Grounding practices, from an LBMS perspective, are about recovering our embodied relationship with the earth and gravity. The earth (or surface) supports us, and offers a ‘ground for being and moving’ (as Peggy Hackney writes in her book “Making Connections”). Grounding practices strengthen the connection with the earth, by sensing our weight and yielding it into the surface on the one hand, and feeling the upward, resilient thrust from the earth that supports us on the other hand. This relationship with the ground, precedes our ability to push into the ground and create a stable stance as well as flexible body, and a sense of self presence. It precedes the possibility to activate your weight, stand up for your beliefs and opinions, and feel your own strength.
Being grounded is also an optimal condition for building connections in the body and moving in an economic, effortless way. If we experience more stability in the body, we feel safe and supported to use more mobility too. As a dancer, this experience is so rich and gives me the support to feel free. This idea also supports our dynamic alignment: our bodies are constantly moving, also when we are sitting down, or standing “still”. Our body can adapt much easier to all the changes that are present, and can be mobile because we experience a stable base.
Some people have too much tension in the body and need to learn to yield more and using their body connections to do so, whereas other people are too passive and need to learn to use the upward thrust and also using their body connections to do so. It’s all about finding an adequate balance.
Being grounded provides a fundament for feeling secure and confident. This helps you to feel safe and allow emotions so all that was blocked in the body can start to flow again. Oftentimes when somebody experiences anxiety and/or tension, the attention in the body goes up, and one seems to lose his/her connection with the present moment and the body, and definitely the feeling of being grounded. Regularly practicing grounding, enables you to also use this embodied relationship with the earth in difficult moments, which helps to stabilize yourself and feel more confident to allow sensations in the body without losing yourself.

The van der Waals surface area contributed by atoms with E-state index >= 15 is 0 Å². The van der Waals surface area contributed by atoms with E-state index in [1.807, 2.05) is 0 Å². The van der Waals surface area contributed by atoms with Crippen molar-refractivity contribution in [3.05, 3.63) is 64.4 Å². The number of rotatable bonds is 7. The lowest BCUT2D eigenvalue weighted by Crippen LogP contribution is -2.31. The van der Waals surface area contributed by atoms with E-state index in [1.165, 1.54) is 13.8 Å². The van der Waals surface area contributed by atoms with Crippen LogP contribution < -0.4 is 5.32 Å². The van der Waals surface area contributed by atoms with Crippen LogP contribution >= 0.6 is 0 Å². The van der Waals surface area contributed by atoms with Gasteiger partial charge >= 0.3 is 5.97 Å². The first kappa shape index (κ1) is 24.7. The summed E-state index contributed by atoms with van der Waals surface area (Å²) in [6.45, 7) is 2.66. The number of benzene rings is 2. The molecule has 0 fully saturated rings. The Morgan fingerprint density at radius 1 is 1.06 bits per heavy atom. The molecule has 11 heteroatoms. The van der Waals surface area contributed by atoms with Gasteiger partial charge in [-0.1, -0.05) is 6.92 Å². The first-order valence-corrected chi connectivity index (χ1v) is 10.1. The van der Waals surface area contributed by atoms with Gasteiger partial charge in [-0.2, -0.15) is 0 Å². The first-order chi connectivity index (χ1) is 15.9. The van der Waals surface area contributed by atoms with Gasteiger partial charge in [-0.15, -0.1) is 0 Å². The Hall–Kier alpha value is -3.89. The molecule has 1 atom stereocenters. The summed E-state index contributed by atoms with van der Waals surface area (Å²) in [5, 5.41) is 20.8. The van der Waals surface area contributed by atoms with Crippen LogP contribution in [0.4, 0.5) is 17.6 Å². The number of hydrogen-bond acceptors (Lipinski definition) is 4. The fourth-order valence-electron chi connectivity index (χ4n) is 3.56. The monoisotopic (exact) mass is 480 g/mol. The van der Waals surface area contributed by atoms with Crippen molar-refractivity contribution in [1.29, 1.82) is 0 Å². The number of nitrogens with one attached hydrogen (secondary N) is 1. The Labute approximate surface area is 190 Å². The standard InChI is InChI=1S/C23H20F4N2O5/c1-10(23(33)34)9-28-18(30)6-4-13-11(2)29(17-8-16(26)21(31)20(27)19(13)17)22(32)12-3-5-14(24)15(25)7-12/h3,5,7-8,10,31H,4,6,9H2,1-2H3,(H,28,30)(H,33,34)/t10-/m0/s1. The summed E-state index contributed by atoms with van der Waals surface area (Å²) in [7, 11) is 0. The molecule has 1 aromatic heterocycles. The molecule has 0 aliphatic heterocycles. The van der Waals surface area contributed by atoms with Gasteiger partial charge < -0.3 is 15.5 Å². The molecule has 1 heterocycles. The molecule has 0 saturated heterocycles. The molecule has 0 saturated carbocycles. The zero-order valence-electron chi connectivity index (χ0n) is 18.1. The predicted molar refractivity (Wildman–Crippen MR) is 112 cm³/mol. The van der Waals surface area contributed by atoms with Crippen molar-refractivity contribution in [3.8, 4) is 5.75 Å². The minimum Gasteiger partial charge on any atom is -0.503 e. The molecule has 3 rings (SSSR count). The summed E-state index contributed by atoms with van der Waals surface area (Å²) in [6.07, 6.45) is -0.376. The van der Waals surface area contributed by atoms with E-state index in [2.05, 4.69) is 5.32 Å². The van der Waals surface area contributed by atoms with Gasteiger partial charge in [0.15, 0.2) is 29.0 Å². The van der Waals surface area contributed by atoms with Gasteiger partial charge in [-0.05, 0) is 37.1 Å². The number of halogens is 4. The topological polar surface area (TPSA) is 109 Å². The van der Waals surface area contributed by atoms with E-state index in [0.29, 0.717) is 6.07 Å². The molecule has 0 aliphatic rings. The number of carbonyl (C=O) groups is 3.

And to come back to what I wrote before: to stay connected to our sense of self and not loose ourselves in thinking and being in the head, this practice is key!
Grounding and weight sensing are also connected to finding balance in the inner and outer duality of our attention. Grounding supports staying connected to yourself and feel yourself, also when being in relationship with your environment or other people. For me finding this balance has been one of the most important lessons in my life so far. I often had the experience of either being completely outside myself with my attention, for example being fully focused on others or my environment, but then losing my sense of self, not feeling my own feelings anymore. Or on the other hand, being with all of my attention inside, and having difficulty connecting with what is outside of me. Sensing my weight and feeling grounded helped me to balance it out, and still feel myself also when my attention was outside. In this way, I could still be connected with my body, feelings, and needs, and also be open to connect and communicate and being aware of other people’s needs and feelings. I am confident that this too is something that can support a lot of other people!
Last week in an individual session, a client declared “Wow, when I ground myself first, movements become so much easier, more effortless and tension as well as pain in my body seem to disappear magically”. This reminded me of the importance of this basic principle, of reconnecting with my own grounding practices and writing this blog.
In a next blog post I am happy to share one of my favorite grounding practices that I do for myself as well as with clients or students!